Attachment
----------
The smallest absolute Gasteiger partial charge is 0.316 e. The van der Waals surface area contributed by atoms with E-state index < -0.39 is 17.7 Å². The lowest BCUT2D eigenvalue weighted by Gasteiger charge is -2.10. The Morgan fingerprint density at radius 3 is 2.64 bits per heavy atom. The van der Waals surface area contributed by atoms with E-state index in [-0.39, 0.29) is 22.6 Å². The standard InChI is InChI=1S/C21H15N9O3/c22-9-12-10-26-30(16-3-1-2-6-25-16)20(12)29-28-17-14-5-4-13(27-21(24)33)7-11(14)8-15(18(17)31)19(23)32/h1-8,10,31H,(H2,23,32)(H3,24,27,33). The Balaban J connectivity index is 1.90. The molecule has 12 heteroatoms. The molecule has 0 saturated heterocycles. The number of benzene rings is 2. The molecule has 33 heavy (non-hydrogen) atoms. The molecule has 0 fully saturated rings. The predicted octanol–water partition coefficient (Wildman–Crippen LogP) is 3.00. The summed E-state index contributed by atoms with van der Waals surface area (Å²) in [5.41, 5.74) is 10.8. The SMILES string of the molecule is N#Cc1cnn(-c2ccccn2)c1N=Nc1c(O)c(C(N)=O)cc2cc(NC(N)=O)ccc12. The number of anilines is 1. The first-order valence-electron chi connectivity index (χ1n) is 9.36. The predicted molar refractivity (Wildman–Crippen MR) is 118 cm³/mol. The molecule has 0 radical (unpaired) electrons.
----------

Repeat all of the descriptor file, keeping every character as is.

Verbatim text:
The smallest absolute Gasteiger partial charge is 0.316 e. The van der Waals surface area contributed by atoms with E-state index < -0.39 is 17.7 Å². The lowest BCUT2D eigenvalue weighted by Gasteiger charge is -2.10. The Morgan fingerprint density at radius 3 is 2.64 bits per heavy atom. The van der Waals surface area contributed by atoms with E-state index in [-0.39, 0.29) is 22.6 Å². The standard InChI is InChI=1S/C21H15N9O3/c22-9-12-10-26-30(16-3-1-2-6-25-16)20(12)29-28-17-14-5-4-13(27-21(24)33)7-11(14)8-15(18(17)31)19(23)32/h1-8,10,31H,(H2,23,32)(H3,24,27,33). The Balaban J connectivity index is 1.90. The molecule has 12 heteroatoms. The molecule has 0 saturated heterocycles. The number of benzene rings is 2. The molecule has 33 heavy (non-hydrogen) atoms. The molecule has 0 fully saturated rings. The predicted octanol–water partition coefficient (Wildman–Crippen LogP) is 3.00. The summed E-state index contributed by atoms with van der Waals surface area (Å²) in [5.41, 5.74) is 10.8. The SMILES string of the molecule is N#Cc1cnn(-c2ccccn2)c1N=Nc1c(O)c(C(N)=O)cc2cc(NC(N)=O)ccc12. The number of anilines is 1. The first-order valence-electron chi connectivity index (χ1n) is 9.36. The predicted molar refractivity (Wildman–Crippen MR) is 118 cm³/mol. The molecule has 0 radical (unpaired) electrons.